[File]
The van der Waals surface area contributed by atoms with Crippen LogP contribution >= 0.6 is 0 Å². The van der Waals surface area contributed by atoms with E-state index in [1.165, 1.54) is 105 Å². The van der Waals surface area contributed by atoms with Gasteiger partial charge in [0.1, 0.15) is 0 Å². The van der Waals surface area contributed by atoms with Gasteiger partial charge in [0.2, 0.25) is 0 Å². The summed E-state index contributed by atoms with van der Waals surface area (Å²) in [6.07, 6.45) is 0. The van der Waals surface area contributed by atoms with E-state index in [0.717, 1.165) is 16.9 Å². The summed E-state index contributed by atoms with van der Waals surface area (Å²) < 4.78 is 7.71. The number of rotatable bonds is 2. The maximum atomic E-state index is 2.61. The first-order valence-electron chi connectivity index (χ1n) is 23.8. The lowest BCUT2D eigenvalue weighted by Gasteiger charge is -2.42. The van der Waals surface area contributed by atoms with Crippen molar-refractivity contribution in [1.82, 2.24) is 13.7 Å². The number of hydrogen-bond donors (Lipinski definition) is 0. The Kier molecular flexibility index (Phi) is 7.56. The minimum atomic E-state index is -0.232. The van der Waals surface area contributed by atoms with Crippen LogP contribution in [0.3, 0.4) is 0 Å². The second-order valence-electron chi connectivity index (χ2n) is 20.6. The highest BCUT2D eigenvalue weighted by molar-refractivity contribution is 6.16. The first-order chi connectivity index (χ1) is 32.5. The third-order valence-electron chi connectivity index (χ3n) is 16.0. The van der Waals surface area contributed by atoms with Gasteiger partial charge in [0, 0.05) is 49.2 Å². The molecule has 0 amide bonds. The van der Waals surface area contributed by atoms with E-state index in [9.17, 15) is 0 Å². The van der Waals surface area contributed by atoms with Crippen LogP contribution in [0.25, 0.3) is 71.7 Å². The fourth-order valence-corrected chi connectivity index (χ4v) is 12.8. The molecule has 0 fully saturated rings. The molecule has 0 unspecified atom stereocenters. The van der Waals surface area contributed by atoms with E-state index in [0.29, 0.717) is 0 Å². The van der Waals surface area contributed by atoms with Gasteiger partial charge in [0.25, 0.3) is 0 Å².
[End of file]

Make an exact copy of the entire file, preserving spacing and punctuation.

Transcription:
The van der Waals surface area contributed by atoms with Crippen LogP contribution >= 0.6 is 0 Å². The van der Waals surface area contributed by atoms with E-state index in [1.165, 1.54) is 105 Å². The van der Waals surface area contributed by atoms with Gasteiger partial charge in [0.1, 0.15) is 0 Å². The van der Waals surface area contributed by atoms with Gasteiger partial charge in [0.2, 0.25) is 0 Å². The summed E-state index contributed by atoms with van der Waals surface area (Å²) in [6.07, 6.45) is 0. The van der Waals surface area contributed by atoms with E-state index in [0.717, 1.165) is 16.9 Å². The summed E-state index contributed by atoms with van der Waals surface area (Å²) < 4.78 is 7.71. The number of rotatable bonds is 2. The maximum atomic E-state index is 2.61. The first-order valence-electron chi connectivity index (χ1n) is 23.8. The lowest BCUT2D eigenvalue weighted by Gasteiger charge is -2.42. The van der Waals surface area contributed by atoms with Crippen molar-refractivity contribution in [1.82, 2.24) is 13.7 Å². The number of hydrogen-bond donors (Lipinski definition) is 0. The Kier molecular flexibility index (Phi) is 7.56. The minimum atomic E-state index is -0.232. The van der Waals surface area contributed by atoms with Crippen LogP contribution in [0.3, 0.4) is 0 Å². The second-order valence-electron chi connectivity index (χ2n) is 20.6. The highest BCUT2D eigenvalue weighted by molar-refractivity contribution is 6.16. The first-order chi connectivity index (χ1) is 32.5. The third-order valence-electron chi connectivity index (χ3n) is 16.0. The van der Waals surface area contributed by atoms with Gasteiger partial charge in [0, 0.05) is 49.2 Å². The molecule has 0 amide bonds. The van der Waals surface area contributed by atoms with E-state index in [9.17, 15) is 0 Å². The van der Waals surface area contributed by atoms with Crippen LogP contribution in [0.25, 0.3) is 71.7 Å². The fourth-order valence-corrected chi connectivity index (χ4v) is 12.8. The molecule has 0 fully saturated rings. The molecule has 0 unspecified atom stereocenters. The van der Waals surface area contributed by atoms with E-state index in [0.29, 0.717) is 0 Å². The van der Waals surface area contributed by atoms with Gasteiger partial charge in [0.25, 0.3) is 0 Å².